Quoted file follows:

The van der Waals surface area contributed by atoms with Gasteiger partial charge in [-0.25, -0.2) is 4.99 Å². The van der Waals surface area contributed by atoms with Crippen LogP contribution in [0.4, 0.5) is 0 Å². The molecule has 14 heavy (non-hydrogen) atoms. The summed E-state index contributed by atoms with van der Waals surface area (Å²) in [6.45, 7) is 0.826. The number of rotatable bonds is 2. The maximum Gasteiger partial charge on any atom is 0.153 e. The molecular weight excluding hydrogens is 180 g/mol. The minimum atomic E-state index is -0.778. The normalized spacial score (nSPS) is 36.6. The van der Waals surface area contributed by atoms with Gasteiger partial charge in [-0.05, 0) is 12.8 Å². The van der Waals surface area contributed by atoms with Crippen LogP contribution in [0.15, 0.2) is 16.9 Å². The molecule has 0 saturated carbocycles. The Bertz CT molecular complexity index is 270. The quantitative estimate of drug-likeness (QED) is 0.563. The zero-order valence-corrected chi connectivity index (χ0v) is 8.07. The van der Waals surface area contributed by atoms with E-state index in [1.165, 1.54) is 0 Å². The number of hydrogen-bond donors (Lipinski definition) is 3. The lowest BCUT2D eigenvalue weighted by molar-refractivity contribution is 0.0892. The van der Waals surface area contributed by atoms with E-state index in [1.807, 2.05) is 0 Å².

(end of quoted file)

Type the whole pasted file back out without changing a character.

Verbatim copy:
The van der Waals surface area contributed by atoms with Gasteiger partial charge in [-0.25, -0.2) is 4.99 Å². The van der Waals surface area contributed by atoms with Crippen LogP contribution in [0.4, 0.5) is 0 Å². The molecule has 14 heavy (non-hydrogen) atoms. The summed E-state index contributed by atoms with van der Waals surface area (Å²) in [6.45, 7) is 0.826. The number of rotatable bonds is 2. The maximum Gasteiger partial charge on any atom is 0.153 e. The molecular weight excluding hydrogens is 180 g/mol. The minimum atomic E-state index is -0.778. The normalized spacial score (nSPS) is 36.6. The van der Waals surface area contributed by atoms with Gasteiger partial charge in [-0.05, 0) is 12.8 Å². The van der Waals surface area contributed by atoms with Crippen LogP contribution in [0.15, 0.2) is 16.9 Å². The molecule has 0 saturated carbocycles. The Bertz CT molecular complexity index is 270. The quantitative estimate of drug-likeness (QED) is 0.563. The zero-order valence-corrected chi connectivity index (χ0v) is 8.07. The van der Waals surface area contributed by atoms with E-state index in [1.165, 1.54) is 0 Å². The number of hydrogen-bond donors (Lipinski definition) is 3. The lowest BCUT2D eigenvalue weighted by molar-refractivity contribution is 0.0892. The van der Waals surface area contributed by atoms with E-state index in [1.807, 2.05) is 0 Å².